If you are over the age of fifty and are considering a divorce from your spouse you are not alone. Divorces among people of your age group are becoming more common. Just as with every age group, people over the age of fifty face specific issues that do not necessarily affect younger persons.
For instance, the older you get the more difficult it is to transition from one line of work into another. This is especially important for persons going through so called gray divorces to consider as divorce often times leads to transition in many areas of life- employment being foremost among them. Having economic and financial insecurity is common among people of your age even in the best of times. Now as you are facing the prospect of divorcing your spouse you are not only preparing to lose the emotional support of a partner and spouse but to also lose out on perhaps half of your monthly income.
Today’s blog post from the Law Office of Bryan Fagan, PLLC will discuss with you some tips and advice in regard to making it through a difficult divorce in your fifties and beyond. Obviously there is little in terms of advice that can solve any and all problems that you face, but we hope the advice that we are able to provide can assist you and provide you with some peace of mind.
Respect the consequences of gray divorce in order to avoid them
First of all, I need to let you know that there are serious financial risks associated with divorcing after the age of fifty. Consider the possibilities of losing a portion of your savings, your spouse’s income and whatever emotional components he or she has been contributing to your well being for the duration of your marriage. In a fairly quickly time period, imagine that all of this is taken away and you are left to take care of yourself for the first time in what could be decades.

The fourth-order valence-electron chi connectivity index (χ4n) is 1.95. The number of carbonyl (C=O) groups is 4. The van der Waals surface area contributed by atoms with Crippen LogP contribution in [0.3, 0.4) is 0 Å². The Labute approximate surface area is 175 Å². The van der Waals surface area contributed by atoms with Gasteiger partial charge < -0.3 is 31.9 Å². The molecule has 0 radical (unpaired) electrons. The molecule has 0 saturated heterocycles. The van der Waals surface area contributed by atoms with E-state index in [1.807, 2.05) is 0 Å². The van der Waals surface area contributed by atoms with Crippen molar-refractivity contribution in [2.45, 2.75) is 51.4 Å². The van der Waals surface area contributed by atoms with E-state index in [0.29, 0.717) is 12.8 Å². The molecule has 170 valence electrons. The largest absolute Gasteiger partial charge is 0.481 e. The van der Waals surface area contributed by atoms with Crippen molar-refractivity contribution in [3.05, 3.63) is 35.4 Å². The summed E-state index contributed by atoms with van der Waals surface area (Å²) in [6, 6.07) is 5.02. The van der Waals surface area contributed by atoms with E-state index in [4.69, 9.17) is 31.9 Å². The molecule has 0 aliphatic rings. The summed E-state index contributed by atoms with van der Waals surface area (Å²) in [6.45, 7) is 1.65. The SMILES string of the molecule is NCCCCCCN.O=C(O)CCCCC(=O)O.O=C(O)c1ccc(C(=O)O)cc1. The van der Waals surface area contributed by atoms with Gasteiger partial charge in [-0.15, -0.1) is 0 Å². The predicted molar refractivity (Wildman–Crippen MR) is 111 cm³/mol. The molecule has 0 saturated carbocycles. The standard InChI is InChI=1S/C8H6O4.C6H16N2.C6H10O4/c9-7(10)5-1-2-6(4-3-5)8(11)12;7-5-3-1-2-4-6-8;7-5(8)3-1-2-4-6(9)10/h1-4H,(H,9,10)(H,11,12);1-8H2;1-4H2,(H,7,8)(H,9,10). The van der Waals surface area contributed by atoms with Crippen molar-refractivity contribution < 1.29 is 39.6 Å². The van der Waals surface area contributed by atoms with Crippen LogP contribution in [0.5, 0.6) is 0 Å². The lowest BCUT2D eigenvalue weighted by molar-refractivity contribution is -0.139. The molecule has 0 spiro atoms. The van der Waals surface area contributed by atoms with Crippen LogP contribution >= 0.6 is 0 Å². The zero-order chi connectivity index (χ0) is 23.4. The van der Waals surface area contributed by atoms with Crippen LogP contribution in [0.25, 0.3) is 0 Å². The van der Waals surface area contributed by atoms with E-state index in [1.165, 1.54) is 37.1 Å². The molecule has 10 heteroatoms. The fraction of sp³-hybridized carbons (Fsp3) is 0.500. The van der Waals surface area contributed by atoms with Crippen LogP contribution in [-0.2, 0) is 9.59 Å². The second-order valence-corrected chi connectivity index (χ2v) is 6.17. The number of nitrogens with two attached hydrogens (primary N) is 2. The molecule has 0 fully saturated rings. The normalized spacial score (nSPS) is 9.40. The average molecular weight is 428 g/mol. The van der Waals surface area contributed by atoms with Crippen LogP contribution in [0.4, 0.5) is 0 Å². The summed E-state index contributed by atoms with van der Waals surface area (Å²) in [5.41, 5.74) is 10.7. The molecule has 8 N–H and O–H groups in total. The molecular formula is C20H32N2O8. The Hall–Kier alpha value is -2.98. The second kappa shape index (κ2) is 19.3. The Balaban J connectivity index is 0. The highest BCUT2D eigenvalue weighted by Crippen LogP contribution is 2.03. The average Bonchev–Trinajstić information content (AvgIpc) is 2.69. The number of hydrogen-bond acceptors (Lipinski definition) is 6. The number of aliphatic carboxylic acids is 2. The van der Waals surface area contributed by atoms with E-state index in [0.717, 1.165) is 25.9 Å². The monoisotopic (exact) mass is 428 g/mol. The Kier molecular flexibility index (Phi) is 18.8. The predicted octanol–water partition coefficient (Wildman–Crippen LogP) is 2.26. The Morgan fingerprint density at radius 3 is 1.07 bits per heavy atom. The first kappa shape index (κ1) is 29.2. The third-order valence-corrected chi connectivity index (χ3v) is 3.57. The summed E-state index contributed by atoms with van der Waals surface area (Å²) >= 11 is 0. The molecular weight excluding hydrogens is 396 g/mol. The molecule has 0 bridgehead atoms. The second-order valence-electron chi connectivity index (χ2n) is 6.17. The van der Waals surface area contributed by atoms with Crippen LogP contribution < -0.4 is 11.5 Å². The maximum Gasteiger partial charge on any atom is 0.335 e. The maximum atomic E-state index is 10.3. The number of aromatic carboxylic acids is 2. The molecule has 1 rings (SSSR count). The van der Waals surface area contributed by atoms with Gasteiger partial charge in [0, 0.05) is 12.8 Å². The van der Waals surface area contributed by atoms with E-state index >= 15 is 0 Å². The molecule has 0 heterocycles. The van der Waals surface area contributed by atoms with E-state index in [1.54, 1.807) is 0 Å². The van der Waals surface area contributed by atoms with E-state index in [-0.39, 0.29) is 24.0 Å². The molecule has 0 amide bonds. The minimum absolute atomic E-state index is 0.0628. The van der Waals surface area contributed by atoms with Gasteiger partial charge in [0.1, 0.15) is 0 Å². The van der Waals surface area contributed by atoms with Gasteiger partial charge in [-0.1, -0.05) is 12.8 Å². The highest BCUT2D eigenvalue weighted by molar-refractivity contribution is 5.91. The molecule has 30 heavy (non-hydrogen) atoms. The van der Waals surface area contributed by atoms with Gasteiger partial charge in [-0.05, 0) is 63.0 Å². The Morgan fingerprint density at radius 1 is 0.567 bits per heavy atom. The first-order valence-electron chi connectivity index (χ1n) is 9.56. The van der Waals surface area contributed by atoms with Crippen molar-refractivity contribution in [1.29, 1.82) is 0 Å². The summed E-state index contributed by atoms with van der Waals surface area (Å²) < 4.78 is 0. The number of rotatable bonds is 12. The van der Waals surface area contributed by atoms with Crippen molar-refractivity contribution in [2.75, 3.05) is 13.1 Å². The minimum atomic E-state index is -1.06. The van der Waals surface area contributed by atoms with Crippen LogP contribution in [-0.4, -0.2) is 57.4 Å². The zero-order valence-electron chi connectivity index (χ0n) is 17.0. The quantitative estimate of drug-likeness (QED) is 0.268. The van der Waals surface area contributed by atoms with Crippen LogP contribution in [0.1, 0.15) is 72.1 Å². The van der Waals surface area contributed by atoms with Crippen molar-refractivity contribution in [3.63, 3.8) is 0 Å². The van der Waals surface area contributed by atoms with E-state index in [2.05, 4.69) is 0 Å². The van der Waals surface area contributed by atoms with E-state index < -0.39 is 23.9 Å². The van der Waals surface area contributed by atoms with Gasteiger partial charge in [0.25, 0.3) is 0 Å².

As intimidating as this all sounds, you should also know that you are well equipped to battle these tough times and to come out of your divorce in the best shape of your life when it comes to your mental state and your overall well being. While you may not be able to avoid every financially difficulty associated with a gray divorce you can plan ahead for those problems in order to have them cause you the least amount of disruption to your life.
Plan ahead for life after your divorce
This is a step that is advisable for any person going through a divorce, but especially true for those over the age of fifty. The fact is that you may not be able to live the same lifestyle after your divorce than you were accustomed to living while you were married. You may have become used to working either part time or essentially being retired. The loss of your spouse’s income may cause you to reevaluate that, however.
If your retirement savings are something that will be a hotly contested issue in your family law case you ought to speak to your family law attorney about how to best preserve those retirement benefits for when it comes time for you to leave the workforce. It may be unavoidable that a portion of those savings will be divided into your spouse’s property share in the divorce. However, if you can figure out early how much you are exposed to losing you can prepare in your own life for how to counteract that. Retirement plans may need to change. You may need to work longer than you had previously thought. These are just a few outcomes that often times come as a result of a divorce.
If you are coming into your gray divorce from the other vantage point of a spouse who is more or less reliant on your spouse for income, you need to plan ahead to determine what your actual needs will be after your divorce has been finalized. A realistic view of what your minimal needs are is necessary for you to be able to ask your court for spousal maintenance. If you have supported your spouse in order so that he or she could get an education that allowed them to earn a substantial income you should be prepared to make an argument like this in court.
Take into account the true value of financial assets